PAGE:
By Philip Timothy, Message Staff Writer
ANGOLA – For prisoners and volunteers alike, this year’s annual Angola Prison Revival proved to be a life-changing experience.
Thurman Bell believes it changed his life.
Pastor E.J. Scott knows it changed his.
Together the pair joined 175 other volunteers who participated May 21-22 in the annual evangelistic event at what was once called “the worst prison in America” – Angola State
While it is still a very dangerous place, the prison has definitely undergone a transformation under the skillful guidance of Warden Burl Cain.
“Warden Cain has played a huge role in helping revival come to the prison,” LBC Evangelism Church Growth Director Wayne Jenkins said.
“There is no question God has placed him there to throw open the doors.” Jenkins said there were 144 decisions during the two-day revival.
There’s no question God played a role in bringing Bell to the prison for the first time.
“I’m not going to lie; I was nervous, especially, when I went through the main gate and it closed behind me,” Bell said. “The reality set in when I saw a prisoner shuffling past me with his arms and legs shackled.
“But a calmness came over me when I realized I was there to do God’s work,” Bell continued. “As I thought about it, I realized I could have very easily been one of these
guys had it not been for Jesus Christ making a difference in my life.”
Bell, a lay preacher, had the opportunity to present the Word of God to prisoners in Camp J, one of five locations where the revival took place.
“I enjoyed preaching the Gospel to them because they were so open to hearing the Word. You could see the Lord working in that prison,” Bell said. “I didn’t think I would get a lot of ‘Amens’ as I spoke, but I was surprised at how many I got.
“These men are criminals but they had a faith in God, and they were sincere about their faith. After I spoke and gave the invitation I noticed a prisoner in the back. After I turned it back to Keith [LBC Evangelism Associate Keith Manuel], I went to him. He broke into tears and asked me to pray with him which I did.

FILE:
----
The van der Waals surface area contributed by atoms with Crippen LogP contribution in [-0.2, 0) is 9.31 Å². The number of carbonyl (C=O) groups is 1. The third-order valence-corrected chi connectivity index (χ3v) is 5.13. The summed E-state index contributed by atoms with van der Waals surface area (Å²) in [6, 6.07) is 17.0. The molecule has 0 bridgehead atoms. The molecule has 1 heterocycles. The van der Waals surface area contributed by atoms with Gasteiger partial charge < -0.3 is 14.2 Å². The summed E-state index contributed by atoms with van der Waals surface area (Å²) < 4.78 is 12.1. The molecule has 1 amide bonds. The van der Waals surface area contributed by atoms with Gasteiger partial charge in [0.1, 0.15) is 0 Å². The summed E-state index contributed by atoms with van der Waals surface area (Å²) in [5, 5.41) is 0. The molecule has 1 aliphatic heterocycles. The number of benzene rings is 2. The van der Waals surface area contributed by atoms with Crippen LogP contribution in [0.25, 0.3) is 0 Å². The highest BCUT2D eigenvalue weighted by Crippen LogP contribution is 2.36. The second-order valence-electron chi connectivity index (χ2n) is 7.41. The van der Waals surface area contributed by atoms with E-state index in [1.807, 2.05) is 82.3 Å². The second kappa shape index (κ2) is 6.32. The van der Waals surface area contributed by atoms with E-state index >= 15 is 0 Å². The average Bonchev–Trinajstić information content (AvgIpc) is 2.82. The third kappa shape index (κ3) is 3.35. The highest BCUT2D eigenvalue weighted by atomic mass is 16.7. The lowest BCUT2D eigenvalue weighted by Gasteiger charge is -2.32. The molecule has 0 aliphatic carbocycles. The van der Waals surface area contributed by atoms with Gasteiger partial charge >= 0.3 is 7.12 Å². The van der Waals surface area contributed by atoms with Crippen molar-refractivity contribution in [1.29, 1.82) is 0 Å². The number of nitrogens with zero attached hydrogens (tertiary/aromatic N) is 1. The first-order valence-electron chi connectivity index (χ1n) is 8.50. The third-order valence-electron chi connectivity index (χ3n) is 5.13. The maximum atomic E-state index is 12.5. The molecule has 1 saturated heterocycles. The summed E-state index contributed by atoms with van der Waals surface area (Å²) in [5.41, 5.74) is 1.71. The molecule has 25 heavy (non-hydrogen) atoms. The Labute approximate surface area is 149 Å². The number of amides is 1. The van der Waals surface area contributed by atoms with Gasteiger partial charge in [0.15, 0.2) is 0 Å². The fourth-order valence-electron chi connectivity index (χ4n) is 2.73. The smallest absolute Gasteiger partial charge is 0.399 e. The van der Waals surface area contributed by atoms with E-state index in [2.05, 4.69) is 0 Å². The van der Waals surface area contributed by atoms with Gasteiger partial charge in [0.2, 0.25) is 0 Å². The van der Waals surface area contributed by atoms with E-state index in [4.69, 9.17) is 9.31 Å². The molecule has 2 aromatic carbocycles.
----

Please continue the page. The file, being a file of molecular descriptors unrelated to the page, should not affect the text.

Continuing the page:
We spoke for a few minutes. He shook my hand, thanked me, and asked if I would be
back next year.”
The question made Bell stop and think.
“It made me realize that when everything is done, we can go home but those prisoners
have to go back to their cells. It made me realize what a privilege it was for them to come out and worship with us,” Bell said.
An illness in the family prevented Bell from staying over to Saturday but his short time there left an indelible impression on him.
“The experience was a blessing to my life,” Bell said.
“It definitely made an impact on my life. It changed my life. It made me stronger in my
Like Bell, Scott, pastor of Temple of New Life Baptist Church in New Orleans, was blessed by his experience there, and reminded about God’s grace and goodness.
“I know of pastors who minister here who literally are afraid to go into the prison.They become physically ill,” Scott said. “Once they get in here and realize they are serving the Lord their perception changes, and their lives are impacted.”
A veteran of prison ministry, Scott says the reaction is understandable. Yet, as experienced as he is, even he felt a little trepidation this year. “When I went into the cell block, it was sort of horrifying,” Scott said, “because, you see, I actually did spend time here. The sound of those cell doors closing behind me brought back a lot of memories.
I paused for a moment and thanked God for saving me and allowing me to be who I am today.”
First in 1971, and again in 1974, Scott was an inmate at Angola. “After being released in 1972, I went back a second time in 1974 and was there until 1984 when then Gov. Edwin Edwards commuted my sentence and gave me a full pardon,” Scott said.
In 1979, while at the Hunt Correctional Center, Scott got saved. “When I got saved, the
Lord told me to preach,” Scott said. “I said, ‘No way, Lord.’ God, though, said I needed to submit to His will, and I finally gave in.”
Therefore, Scott was glad he participated in the revival. “You know, the following week after I returned from the revival I had people tell me that I had moved to another level. They told me they noticed a difference in me.
“You cannot go and not be impacted – ‘If not for the grace of God, there go I,’”
Scott quoted an oft-used saying. “God changed my life, just as I know He is changing
the lives of those prisoners.”
“There are a lot of prisons and facilities throughout this state,” Jenkins said. “While Texas incarcerates more people, Louisiana incarcerates more people per captia. A lot of these inmates have not had a visitor in years, and it means a lot to them. You can really see it in their expressions and their responsiveness.
“This year, I stopped and spoke with an inmate. I shared the Gospel with him and shook his hand,” Jenkins said. “The inmate chaplain said he hadn’t stopped and spoken with anyone in a long time. I believe the reason he stopped was because someone from the outside took time to show some interest in him.
“Who knows that chance meeting may have been the life-changing moment he needed,” Jenkins said. “That’s what we are there for.”